And this is where our faith begins. How much you really trust Him is evident only in the dark times, never in the good. It’s easy to trust Him when everything is going right. It’s easy to give Him credit for all that. Not coincidentally, it’s also easy to take credit for all that. But when the darkness comes, and it always does, where does the credit go? We want answers and explanations, but the one we get isn’t good enough. It is His will and His way. We trust, we HAVE TO TRUST, that this is the only way to learn what we must learn, to be broken and reshaped into a more Christ-like spirit, and to grow in the knowledge and confidence of our God’s great love and grace flowing in our veins and giving us strength to not just “make it through” but to be triumphant and victorious!

So we say there is a reason for everything, and there is. And we don’t have to guess what it is. We KNOW what it is. We KNOW it is for our good. We KNOW it is to build into us and grow us up. It is our battleground, to show us what we’re made of, and more importantly to show us what we are NOT capable of, so that we more fully rely on what GOD is made of. It’s an upside down philosophy. I must become less. I must see beyond myself. I must see His kingdom and His glory.

I think of Palm Sunday and how the disciples must have felt entering the city of Jerusalem at the Passover. How epic that must have been in their minds! YES! We are finally going to get this thing ON! Storm the barricades! Revolt! Turn things around and drive the evil infidels (Rome) from our doorsteps. Let’s do this thing!!

How incredibly frustrating and overwhelming it must have been then to watch the One they thought would change the world be beaten and DIE. After all they had seen first hand. After all their dreams and hopes seemed to be coming to fruition. In one fell swoop they were scattered and their leader was tortured and hung up with the worst of criminals. “This cannot possibly be right,” they must have thought. “There must be a mistake. I must have been mistaken about him. How could I be so wrong?”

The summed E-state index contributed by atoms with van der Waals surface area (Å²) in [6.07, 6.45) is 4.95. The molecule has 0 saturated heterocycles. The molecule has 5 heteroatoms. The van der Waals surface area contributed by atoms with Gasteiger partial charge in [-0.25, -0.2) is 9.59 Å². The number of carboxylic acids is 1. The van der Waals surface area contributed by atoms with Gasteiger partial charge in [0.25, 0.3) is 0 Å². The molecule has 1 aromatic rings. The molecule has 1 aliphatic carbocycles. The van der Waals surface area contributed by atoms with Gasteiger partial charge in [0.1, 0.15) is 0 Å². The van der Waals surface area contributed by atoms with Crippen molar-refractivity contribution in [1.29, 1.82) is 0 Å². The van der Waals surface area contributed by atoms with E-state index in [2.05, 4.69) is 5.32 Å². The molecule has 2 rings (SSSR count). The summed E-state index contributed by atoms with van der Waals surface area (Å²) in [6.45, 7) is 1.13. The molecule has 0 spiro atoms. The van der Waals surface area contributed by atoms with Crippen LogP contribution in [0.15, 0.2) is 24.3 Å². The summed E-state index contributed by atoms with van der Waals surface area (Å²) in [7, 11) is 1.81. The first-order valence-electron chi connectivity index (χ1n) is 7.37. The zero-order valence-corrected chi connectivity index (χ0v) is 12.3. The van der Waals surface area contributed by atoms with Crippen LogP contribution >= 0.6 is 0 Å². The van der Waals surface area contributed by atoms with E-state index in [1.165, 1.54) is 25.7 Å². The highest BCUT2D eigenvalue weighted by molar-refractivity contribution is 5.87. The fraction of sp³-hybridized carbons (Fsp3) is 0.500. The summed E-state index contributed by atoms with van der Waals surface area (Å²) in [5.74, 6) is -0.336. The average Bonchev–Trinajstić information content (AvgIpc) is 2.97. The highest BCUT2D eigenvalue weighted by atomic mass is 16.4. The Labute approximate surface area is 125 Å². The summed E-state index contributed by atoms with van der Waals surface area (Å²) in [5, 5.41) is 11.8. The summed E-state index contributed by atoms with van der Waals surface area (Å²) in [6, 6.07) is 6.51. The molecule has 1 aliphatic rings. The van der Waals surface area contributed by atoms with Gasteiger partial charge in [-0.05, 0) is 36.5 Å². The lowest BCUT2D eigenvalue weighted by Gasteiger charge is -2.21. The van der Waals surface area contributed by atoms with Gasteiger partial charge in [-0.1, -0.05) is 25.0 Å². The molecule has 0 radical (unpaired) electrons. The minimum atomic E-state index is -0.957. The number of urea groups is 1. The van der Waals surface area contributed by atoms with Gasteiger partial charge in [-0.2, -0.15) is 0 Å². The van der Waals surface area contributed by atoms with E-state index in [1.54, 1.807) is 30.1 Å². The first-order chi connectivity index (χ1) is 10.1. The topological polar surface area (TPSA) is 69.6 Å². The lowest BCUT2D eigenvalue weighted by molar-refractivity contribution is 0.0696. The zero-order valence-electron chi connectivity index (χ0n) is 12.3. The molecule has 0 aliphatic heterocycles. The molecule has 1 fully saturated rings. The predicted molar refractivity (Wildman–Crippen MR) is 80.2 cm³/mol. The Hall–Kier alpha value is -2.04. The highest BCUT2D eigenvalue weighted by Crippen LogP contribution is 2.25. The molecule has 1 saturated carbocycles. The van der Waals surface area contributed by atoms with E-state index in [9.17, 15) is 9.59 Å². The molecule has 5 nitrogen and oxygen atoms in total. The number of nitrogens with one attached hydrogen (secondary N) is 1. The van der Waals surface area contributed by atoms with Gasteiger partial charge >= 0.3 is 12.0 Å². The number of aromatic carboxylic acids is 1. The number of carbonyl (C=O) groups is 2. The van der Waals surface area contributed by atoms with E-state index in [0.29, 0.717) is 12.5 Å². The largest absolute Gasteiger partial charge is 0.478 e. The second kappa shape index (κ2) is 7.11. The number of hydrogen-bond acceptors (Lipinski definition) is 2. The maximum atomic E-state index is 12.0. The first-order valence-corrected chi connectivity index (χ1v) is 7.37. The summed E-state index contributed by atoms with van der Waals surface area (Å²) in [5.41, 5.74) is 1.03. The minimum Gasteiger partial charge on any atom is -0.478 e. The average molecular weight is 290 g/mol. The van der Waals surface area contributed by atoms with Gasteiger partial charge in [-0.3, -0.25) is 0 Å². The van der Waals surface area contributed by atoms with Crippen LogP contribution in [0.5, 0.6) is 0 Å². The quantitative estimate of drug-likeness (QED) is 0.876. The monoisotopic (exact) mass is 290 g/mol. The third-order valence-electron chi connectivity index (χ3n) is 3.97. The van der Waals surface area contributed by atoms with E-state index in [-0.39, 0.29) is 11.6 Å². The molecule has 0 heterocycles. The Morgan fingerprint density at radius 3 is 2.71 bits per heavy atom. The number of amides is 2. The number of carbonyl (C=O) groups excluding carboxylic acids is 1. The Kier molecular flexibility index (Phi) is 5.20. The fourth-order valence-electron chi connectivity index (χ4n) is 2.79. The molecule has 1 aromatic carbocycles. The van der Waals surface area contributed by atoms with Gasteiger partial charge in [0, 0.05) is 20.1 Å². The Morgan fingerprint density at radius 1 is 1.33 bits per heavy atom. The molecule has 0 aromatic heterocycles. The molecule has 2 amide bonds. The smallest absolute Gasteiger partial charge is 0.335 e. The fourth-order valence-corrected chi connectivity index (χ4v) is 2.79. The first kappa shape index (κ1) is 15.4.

And they were wrong. But not in the way they thought they were. And oh glorious day we look forward to celebrating when Jesus proved what He was really here to do. It defied reasoning and logic. It was not the victory the disciples and the Jews were looking for. It was epicly more victorious and far reaching – so much further than they could have possibly imagined. As far as me. And as far as you. What wondrous love is this!

Make no mistake, my friends. God is at work. But His greatest work is done in you and in me. Jesus came to seek and save the lost and He has completed the work of salvation for us. And He will complete all, restore all, make all beautiful. He is doing it right now. I believe. Help my unbelief.